One of RBS's worst scandals just came back to life
One of the biggest scandals to hit the Royal Bank of Scotland, dating from 2013, got a new lease of life after a number of businesses that claim RBS engineered them into default on their debts so that the bank could extract cash from them leaked documents to Buzzfeed and the BBC.
The BBC and Buzzfeed say these new documents "confirm" that:
"... bank staff were rewarded with higher bonuses based on fees collected for 'restructuring' business customers' debts - cutting the size of their loans and getting cash or other assets from the customer."
"In what was described by an RBS executive as 'Project Dash for Cash,' staff were asked to search for companies that could be restructured, or have their interest rates bumped up."
In response to the fresh allegations, Jon Pain, chief conduct and regulatory affairs officer at RBS sent Business Insider a lengthy statement, which you can see in full here.
However, part of that long statement reads:
"RBS has been very clear that GRG’s role was to protect the bank's position, where possible by working with distressed businesses to return them to financial health. In the aftermath of the financial crisis we did not always meet our own high standards and we let some of our SME customers down."
"... Specifically, we could have managed the transition to GRG better and we could have better explained to customers any changes to the prices or fees we were charging. We also did not always handle customer complaints well. As a result, a number of our customers did not receive the level of service they should have done or, importantly, that they would receive now.”
RBS also said that there is no evidence that "the bank artificially distressed otherwise viable SME businesses or deliberately caused them to fail."
The revelations may be shocking but they are not new
The revelations may seem shocking but they are not new.
In 2013, Lawrence Tomlinson, an independent businessman who owns the construction and healthcare group LNT Group, was asked by the then UK business secretary Vince Cable to investigate problems small- and medium-sized businesses were having with the bank. Cable also asked two consultancies, Mazar's and Promontory, to also do a report on the GRG unit in RBS and to give it to the regulator Financial Conduct Authority.
Tomlinson subsequently released a report in January 2014 which claimed that RBS would make money out of struggling businesses by placing them into RBS's "turnaround division" — the GRG unit. He included real life case studies of businesses that claimed they were engineered into default.
The GRG unit then allegedly engineered these businesses into defaults, bought their assets cheaply, bumped up their interest rates, or otherwise extracted cash from them.
More than 12,000 companies were allegedly pushed into the GRG unit after the onset of the credit crisis in 2008. The BBC pointed out that "between 2007 and 2012, the value of loans to customers in the GRG increased five-fold to more than £65 billion."
Tonlinson outlined at length that RBS was able to increase revenue by charging higher fees and margins for the struggling businesses in the GRG unit and this, in turn, would allow the bank's property division, West Register, to purchase devalued assets.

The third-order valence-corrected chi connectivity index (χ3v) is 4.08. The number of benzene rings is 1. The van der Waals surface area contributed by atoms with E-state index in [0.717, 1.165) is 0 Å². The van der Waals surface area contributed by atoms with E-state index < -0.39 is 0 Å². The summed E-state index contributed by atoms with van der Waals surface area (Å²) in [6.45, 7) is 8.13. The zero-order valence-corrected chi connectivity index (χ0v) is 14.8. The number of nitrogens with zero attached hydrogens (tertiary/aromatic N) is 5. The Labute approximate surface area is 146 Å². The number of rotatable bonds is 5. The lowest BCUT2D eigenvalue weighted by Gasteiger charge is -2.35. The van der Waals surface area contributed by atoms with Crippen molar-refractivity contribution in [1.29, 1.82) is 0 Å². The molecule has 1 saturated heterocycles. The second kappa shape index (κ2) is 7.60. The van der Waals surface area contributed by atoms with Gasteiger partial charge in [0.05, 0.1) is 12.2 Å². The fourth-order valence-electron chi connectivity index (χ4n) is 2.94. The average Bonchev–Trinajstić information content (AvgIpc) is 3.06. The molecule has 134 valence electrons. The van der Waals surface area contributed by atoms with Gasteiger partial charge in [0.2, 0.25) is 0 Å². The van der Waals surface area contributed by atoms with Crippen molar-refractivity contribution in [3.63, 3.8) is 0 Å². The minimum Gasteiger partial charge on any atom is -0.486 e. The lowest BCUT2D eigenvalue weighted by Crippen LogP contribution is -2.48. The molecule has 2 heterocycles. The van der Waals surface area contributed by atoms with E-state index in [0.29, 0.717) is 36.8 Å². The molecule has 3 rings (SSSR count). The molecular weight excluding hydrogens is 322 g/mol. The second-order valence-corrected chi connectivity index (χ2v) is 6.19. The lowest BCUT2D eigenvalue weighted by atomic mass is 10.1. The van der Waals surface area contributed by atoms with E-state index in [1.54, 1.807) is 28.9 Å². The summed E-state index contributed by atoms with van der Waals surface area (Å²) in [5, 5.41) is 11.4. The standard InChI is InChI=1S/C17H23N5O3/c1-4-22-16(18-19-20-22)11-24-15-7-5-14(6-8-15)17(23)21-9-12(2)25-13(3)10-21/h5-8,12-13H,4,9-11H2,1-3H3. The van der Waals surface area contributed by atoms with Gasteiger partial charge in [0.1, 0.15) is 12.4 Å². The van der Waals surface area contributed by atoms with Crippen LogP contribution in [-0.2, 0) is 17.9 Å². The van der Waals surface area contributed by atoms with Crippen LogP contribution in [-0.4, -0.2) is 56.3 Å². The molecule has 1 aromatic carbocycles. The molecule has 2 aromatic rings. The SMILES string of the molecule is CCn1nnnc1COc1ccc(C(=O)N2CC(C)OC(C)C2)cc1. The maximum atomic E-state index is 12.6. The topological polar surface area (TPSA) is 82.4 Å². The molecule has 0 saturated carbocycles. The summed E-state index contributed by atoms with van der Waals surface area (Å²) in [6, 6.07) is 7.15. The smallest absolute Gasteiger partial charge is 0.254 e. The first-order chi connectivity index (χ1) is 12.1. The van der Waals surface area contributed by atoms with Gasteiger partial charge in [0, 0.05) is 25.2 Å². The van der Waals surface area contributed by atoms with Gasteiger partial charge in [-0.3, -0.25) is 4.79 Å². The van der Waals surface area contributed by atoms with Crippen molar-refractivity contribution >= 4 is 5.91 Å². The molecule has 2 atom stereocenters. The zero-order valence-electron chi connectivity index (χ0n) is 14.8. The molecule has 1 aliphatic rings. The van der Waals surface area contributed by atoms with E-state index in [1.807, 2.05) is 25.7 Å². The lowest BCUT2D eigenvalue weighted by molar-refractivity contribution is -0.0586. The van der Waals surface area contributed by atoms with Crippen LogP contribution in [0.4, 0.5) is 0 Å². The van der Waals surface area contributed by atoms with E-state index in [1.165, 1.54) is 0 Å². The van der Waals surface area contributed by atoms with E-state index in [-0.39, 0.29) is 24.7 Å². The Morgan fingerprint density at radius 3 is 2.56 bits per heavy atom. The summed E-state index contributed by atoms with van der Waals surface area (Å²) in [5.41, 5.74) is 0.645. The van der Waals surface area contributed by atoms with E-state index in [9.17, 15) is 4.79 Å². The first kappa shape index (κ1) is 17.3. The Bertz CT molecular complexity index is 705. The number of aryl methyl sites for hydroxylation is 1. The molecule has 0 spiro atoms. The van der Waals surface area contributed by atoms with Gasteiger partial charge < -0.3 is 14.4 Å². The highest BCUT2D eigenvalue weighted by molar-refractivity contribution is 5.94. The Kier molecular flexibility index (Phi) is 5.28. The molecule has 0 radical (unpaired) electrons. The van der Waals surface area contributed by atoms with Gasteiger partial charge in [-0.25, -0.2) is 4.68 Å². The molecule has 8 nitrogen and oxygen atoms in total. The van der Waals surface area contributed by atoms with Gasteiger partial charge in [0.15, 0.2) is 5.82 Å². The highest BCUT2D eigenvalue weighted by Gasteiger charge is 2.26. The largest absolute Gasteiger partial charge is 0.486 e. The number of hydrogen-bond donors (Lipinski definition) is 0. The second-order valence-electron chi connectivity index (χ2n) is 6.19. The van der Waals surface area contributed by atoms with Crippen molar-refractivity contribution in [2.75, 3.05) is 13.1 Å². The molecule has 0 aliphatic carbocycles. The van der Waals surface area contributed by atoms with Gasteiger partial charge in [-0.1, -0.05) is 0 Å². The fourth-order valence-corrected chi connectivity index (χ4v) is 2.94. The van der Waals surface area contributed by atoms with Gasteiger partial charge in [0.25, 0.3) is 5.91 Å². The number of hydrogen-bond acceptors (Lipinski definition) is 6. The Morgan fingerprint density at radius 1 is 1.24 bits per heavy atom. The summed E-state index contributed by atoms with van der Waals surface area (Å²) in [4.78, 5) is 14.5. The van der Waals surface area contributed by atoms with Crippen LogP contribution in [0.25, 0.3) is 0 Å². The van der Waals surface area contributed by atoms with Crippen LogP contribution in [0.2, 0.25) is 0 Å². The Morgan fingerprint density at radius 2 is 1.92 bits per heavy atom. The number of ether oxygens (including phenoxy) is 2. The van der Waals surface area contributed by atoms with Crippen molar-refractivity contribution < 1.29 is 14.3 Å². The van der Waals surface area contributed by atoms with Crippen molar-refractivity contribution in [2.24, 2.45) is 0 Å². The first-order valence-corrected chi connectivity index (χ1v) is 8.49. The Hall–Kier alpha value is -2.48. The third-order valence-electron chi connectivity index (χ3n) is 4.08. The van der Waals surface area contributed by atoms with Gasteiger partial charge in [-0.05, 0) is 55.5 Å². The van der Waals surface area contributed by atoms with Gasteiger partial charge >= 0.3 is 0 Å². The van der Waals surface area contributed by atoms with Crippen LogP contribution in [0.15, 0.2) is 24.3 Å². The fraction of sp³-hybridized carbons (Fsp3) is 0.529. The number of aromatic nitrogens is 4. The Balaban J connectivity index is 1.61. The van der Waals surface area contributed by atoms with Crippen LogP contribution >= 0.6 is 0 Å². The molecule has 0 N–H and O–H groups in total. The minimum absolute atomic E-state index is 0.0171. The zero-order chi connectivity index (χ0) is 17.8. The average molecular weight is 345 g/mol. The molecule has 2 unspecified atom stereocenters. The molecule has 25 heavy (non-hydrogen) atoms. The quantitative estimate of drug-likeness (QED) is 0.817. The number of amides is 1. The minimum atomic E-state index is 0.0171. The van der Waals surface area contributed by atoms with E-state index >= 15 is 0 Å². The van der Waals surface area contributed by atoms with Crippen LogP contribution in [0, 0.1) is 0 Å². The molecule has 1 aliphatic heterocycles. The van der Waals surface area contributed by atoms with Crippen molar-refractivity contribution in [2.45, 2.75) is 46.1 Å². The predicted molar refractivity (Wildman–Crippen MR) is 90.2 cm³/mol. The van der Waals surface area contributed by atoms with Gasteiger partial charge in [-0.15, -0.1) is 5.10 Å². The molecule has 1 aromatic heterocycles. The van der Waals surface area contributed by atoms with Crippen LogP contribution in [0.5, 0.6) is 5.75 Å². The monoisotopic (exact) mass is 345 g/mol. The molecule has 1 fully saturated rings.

We found no evidence of systematic defrauding of business customers
In April 2014, RBS responded by calling in the law firm Clifford Chance to do an "independent review" of the situation. They "found no evidence of systematic defrauding of business customers." RBS' full statement is here.
However, that was not the end of the saga.
In July 2014, Andrew Tyrie, the chairman of the Treasury Select Committee criticised RBS for being "willfully obtuse" and delivering a "belated U-turn" when the panel grilled RBS executives over the GRG unit.
RBS Deputy Chief Executive Chris Sullivan and GRG boss Derek Sach actually sent a letter to the panel apologising for misleading it.
"It now appears that RBS has been wilfully obtuse with the committee. If this is how RBS deals with a parliamentary committee, how much can customers and regulators rely on it to be straightforward with them?" said Tyrie at the time.
If this is how RBS deals with a parliamentary committee, how much can customers and regulators rely on it to be straightforward with them?
Meanwhile, RBS still faces lawsuits fromGRG "victims." The newly appointed CEO of the Financial Conduct Authority has yet to say when the report by Mazar's and Promontory will be released. It has already been completed and passed to the FCA.
When Business Insider spoke to Ian Fraser, author of "Shredded: Inside RBS, the Bank That Broke Britain," he said:
"The bank is in denial about it and I have actually seen some pretty convincing evidence from ex-insiders that this was true. That suggests that this was, and perhaps remains, a rogue bank, not just a few rogue traders. When Ross McEwan talks about putting the customer in the centre of everything they do, it doesn't sit comfortably with what they are doing to some of their business customers right now."
"Many SMEs (small and medium sized enterprises) and customers have done very little wrong but have been hounded, persecuted, and abused through the courts by the bank. It seems brazen and hypocritical for a bank to do that at the same time as presenting itself as cuddly and nice via its TV commercials and public relations."